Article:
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Clay County Hoping To Get Back To ‘Some Sort Of Normalcy’ By Memorial Day

A police officer directing cars.
Wilfredo Lee
/
Associated Press
A police officer directing cars.

Leaders in Clay County are hoping to get back to “some sort of normalcy” by Memorial Day.

At a news conference on Wednesday afternoon, Director of Emergency Management John Ward said they have already started planning a Memorial Day BBQ, but it will only happen if people commit to social distancing.

“We’re starting to see a little bit of complacency,” he said. “Remember: six feet in between us, no groups of 10 or more, and don’t be complacent as time goes on. Remain calm. We’re going to get through this, Clay County.”

As of Wednesday morning, Clay County had 170 confirmed cases of COVID-19, nine related deaths and 39 hospitalizations. Thus far, 2,244 tests have been conducted in the county, which has an estimated population of 219,252, according to 2019 census data

The county’s mortality rate of 5.3% is nearly double the statewide average.

“We’ve been very unfortunate in this, in Clay County, that it has impacted individuals that have had underlying medical conditions and that has resulted in a poor outcome. That is why our numbers are where they’re at,” said Heather Huffman, Administrator of the Florida Department of Health in Clay County.

“I know that it hasn't been easy. But please stay at home, physical distance yourself from others, and venture out only to conduct essential services and activities. We must continue to protect those that are most vulnerable,” said Howard Wanamaker, Clay County Manager.

The county does have positive cases in nursing home facilities, but Ward said they won’t be releasing names or numbers.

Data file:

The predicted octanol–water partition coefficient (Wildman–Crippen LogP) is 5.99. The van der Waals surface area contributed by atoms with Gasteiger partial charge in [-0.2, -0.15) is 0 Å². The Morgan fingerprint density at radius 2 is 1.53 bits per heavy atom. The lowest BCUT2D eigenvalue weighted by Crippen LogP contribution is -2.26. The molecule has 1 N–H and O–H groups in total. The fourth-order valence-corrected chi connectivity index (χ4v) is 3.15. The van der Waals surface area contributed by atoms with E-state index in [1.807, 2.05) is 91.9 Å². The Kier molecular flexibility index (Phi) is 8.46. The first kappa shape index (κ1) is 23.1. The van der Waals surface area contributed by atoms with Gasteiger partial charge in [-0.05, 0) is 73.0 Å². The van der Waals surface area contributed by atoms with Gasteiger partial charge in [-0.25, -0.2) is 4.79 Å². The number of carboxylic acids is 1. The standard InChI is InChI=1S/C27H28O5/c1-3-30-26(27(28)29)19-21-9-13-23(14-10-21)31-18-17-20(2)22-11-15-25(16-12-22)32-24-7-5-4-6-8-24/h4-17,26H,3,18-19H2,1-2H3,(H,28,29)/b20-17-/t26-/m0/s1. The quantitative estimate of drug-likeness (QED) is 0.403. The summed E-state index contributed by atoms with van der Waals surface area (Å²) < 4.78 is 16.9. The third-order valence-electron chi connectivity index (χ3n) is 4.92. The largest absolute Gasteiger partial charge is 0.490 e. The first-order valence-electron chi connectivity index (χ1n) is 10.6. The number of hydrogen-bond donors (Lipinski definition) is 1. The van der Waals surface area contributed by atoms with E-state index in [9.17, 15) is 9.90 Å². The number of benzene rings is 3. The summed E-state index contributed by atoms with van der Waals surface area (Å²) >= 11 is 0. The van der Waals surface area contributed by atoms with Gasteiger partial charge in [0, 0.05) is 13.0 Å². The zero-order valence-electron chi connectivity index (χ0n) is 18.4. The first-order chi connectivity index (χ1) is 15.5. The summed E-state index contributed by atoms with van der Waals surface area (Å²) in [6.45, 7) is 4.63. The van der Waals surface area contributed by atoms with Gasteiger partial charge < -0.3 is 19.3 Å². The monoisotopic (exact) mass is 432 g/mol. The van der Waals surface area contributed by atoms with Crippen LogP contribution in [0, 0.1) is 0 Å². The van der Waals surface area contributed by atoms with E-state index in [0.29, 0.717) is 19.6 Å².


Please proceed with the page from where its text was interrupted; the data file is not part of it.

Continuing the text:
However, the county is working closely with state and facility leadership on managing cases, working with patients, and testing.

A state incident management team is now working in Clay County and will continue to do so for the next 30 days, according to Ward. The team has been assigned to the Clay County Emergency Operations Center and is made up of four incident management team members, 21 nurses split up to help with testing at various facilities, and three infection preventionists.

The county also announced it would be starting an online registration system for food banks by the end of this week or the beginning of next week. People will also be able to register over the phone.

“That's going to enable us to start tracking our numbers,” explained Ward. “As we're working with our state and federal partners, they really want numbers and justification. So we're really trying to help provide that justification. This is not going to be sharing any of your personal information, I just need to prove numbers.”

Last week, food banks fed an estimated 6,665 people in Clay County.

The county will also start hosting pop up produce giveaways. To volunteer call 877-252-9362.

Ward warned that it’s still not clear when coronavirus cases will peak in the region.

“We just want to make our citizens understand that this is still going to take a few weeks,” he said. “And then when we get to that peak here in Clay County, it's not going to shut off like a light switch. It is going to take a few weeks on the backside to start getting into that recovery mode.”

Brendan Rivers can be reached at brivers@wjct.org, 904-358-6396 or on Twitter at @BrendanRivers.

Special Projects Producer Brendan Rivers joined WJCT News in August of 2018 after several years as a reporter and then News Director at Southern Stone Communications, which owns and operates several radio stations in the Daytona Beach area.